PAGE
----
• McGuinnes: Still shooting, to no avail. 1 for 6 from 3 point range? Blah. I struggle with this. Why him, and not Trevor Debolt, who is not back after being with the Dinos since 2008? Last spring, when OJ and others were down, I think Trevor played better than Andrew. Perhaps it's obvious why I am not the coach.
  • Daan: On the bench, not dressed.
Tyler & Matt got into foul trouble early, and the Dinos played with a 4 guard offense most of the night. On the bright side, this showed what the guards can do. On the downside, this also showed the Dino's biggest weakness - no depth in the post or forward ranks. We have 3: Fidler, Lekteman & Bakovic.

Ross and Henry were in the house both nights (BTW, "the house" was only about 600 folks, over half of which were from Texas, Tennessee or Edmonton), and both are heading out this weekend. Ross is newly engaged (as of last week). Both are really looking forward to playing with Nijmegan. I wish them both the very best.

Wednesday, 17 August 2011

Thoughts on Early Season Basketball

I watched the Calgary Dinos men's team play the Middle Tennessee Blue Raiders (an NCAA Div. 1 team) last night. I freely admit to not being an expert on basketball by any measure, so take these observations with a grain (or rather large lump) of salt.

This is a strange time of year to see a pre-season tournament. The Dinos start league play in late October, 2 months from now. The NCAA boys start in mid November. So they've each practiced, what, 10 times? How would this compare to a tournament played near the end of the seasons? I saw a LOT of stuff last night that could be chalked up (on both sides) to (1) rustiness of not playing competitively for months, and (2) not knowing the new players on your team.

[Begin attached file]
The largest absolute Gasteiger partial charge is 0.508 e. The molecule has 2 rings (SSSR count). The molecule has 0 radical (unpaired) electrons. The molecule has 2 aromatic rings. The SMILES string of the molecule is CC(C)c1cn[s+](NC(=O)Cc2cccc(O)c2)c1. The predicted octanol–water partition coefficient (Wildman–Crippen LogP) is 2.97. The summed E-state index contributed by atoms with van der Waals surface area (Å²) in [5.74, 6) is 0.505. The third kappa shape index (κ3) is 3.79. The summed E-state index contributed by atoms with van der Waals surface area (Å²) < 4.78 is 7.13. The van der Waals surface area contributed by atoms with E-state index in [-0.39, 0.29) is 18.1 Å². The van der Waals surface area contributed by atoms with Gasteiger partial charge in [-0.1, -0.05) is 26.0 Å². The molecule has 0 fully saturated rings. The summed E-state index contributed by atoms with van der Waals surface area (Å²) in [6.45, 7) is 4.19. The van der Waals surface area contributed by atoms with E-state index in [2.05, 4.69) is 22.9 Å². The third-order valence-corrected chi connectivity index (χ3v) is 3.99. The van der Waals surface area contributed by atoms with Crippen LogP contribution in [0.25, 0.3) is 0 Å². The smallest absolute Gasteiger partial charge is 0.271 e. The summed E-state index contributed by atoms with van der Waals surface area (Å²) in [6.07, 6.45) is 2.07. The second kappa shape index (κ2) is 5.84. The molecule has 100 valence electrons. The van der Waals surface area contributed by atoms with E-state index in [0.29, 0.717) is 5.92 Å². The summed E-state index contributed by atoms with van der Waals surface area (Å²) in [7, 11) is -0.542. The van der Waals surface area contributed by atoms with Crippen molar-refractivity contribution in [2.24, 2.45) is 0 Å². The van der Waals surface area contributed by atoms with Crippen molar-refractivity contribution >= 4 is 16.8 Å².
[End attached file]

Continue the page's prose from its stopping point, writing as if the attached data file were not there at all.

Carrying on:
The rules used were a compromise: FIBA rules except a 30 second shot clock (split between the 24 sec FIBA clock and the eternity long 35 sec NCAA clock). The NCAA boys didn't seem to play like they knew the "5 fouls and your out", and the two guys who fouled out seem genuinely surprised.

I don't think the Dinos were playing "out of class" with a Div 1 team. They dug a deep hole with poor shooting at the beginning, but were in the game a bunch in the middle, within 1 twice. The Blue Raiders were better, no question. The better team won. The Dinos "lost" a bit, too, with 33 turnovers, many unforced, and only 8 offensive rebounds (vs 19 for the Blue Raiders). I chalk that up to rustiness. 

However, this tournament strikes me as being more about sussing out your players than being indicative of anything, and to that end, the Dinos certainly gave a lot of people a lot of court time. Only Patrick Walker was in single digit minutes. Early observations of the Dinos 11/12 squad from a fan with no understanding of the game:

  • Impressive were Matt Letkeman (though Matt, work on your free throws) and Josh Owens-Thomas (a new guy)
  • Solid performances from Jared O-J, Keenan Milburn, Phil Labongo (who had a ton of energy if nothing else);
  • Wishy-washy performances from Tyler Fidler and Andrew McGuinness (both with consistently ice cold shooting)
  • Vacuous performances from Daan Wiersum (new guy) & Neb Kuljic, both of whom got good minutes and lots of chances to do something but didn't do much at either end
  • The "what the heck is he doing out there" award to Patrick Walker
We also have Boris Bakovic, rocket hot shooter but who at this moment is in China with the Canadian University team, and Dustin Reading, who from past experience typically ranks at or below "vacuous".